Since I doubled up on the Red Rubin basil and banana peppers, I’ll thin those out to separate pots soon. I also brought back indoors the last ornamental pepper seedlings that I attempted outside. It is joining its 5 other brethren in the bathroom greenhouse. Sadly, it appears only 2 are going to make it; the other 3 peppers probably won’t revive from the scorching exposure.

I’ve cleaned out the non-performing cuttings and still have a number of felicias left. I don’t think my oregano cutting is going to catch; I may have to run the community garden for another try.

7/10/2011 July Seedlings (1) 7/10/2011 July Seedlings (2) 7/10/2011 July Seedlings (3) 7/10/2011 July Seedlings (4) 7/10/2011 July Seedlings (5)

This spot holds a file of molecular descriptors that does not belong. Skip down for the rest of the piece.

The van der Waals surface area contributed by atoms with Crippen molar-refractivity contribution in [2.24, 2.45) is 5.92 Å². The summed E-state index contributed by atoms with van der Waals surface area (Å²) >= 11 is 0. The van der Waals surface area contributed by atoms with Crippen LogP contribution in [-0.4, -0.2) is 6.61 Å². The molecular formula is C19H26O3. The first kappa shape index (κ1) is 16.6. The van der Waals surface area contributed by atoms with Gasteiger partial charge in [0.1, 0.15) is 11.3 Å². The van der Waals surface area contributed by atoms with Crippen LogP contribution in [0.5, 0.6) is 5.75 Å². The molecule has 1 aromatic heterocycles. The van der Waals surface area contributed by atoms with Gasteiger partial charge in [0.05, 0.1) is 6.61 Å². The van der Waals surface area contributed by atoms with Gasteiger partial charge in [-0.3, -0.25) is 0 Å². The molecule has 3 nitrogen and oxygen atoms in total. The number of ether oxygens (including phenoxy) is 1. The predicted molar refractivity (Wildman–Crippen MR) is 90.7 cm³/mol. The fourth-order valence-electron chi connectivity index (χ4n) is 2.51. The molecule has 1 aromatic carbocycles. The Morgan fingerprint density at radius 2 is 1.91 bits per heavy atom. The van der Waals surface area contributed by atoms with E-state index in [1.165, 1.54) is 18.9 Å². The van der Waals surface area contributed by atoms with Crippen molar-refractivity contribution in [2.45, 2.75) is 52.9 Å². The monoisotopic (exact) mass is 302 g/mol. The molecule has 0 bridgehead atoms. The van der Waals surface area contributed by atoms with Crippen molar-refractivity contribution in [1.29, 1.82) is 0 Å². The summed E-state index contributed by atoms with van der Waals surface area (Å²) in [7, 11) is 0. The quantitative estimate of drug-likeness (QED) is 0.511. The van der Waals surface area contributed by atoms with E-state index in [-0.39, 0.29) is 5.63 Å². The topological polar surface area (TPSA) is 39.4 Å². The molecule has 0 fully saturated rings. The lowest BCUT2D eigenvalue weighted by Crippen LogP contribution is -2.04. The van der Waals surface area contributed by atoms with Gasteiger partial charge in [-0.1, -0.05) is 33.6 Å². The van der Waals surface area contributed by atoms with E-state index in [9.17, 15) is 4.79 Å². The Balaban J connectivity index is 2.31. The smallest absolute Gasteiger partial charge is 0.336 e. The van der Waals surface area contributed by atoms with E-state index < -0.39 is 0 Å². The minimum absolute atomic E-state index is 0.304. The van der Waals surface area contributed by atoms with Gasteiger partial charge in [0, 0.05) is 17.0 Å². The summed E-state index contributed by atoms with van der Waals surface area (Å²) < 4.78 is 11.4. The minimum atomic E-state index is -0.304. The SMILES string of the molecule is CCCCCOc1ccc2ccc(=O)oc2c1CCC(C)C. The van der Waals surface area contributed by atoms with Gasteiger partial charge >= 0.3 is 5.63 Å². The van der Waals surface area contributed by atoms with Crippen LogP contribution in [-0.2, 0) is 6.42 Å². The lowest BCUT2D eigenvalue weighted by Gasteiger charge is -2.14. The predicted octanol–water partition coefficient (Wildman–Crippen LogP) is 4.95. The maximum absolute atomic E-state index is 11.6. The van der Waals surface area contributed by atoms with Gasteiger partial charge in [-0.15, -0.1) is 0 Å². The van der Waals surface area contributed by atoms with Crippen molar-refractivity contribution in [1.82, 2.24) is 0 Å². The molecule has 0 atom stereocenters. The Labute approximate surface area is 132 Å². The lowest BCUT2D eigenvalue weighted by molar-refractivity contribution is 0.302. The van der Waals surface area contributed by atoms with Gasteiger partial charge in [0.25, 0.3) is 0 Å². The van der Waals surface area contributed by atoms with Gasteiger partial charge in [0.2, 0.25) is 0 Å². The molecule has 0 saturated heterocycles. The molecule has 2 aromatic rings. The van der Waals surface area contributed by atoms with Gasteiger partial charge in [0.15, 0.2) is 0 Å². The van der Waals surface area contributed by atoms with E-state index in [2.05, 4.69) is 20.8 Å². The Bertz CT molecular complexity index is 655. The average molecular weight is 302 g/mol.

Cosmos, hostas, marigolds, petunias and more

My Stokes seeds order arrived. It had probably been sitting in the mailbox a few days before we finally got around to emptying it. Since something had been digging up the tree ring bed, L had to replant a few uprooted marigolds so proceeded to sow the cosmos anyway. The first wave of cosmos seedlings are of course up and growing, some faster than others. I’m hoping at 500 seeds a packet, the tree ring will now get full coverage on cosmos. Now if the Ladies in Red will start blooming already. I’m beginning to think that starting them from seed so late might have been a mistake; but impatience isn’t a good trait for a gardener. I’ll have to satisfy myself with the coral nymph blooms for now, although I’m worried they’ll overrun the other salvia. I’d also like to get that outer ring improved with the remainder of the marigold seedlings and thyme cuttings, but they’ve been slow to propagate. I might have to take some golden oregano cuttings to add to the tree ring.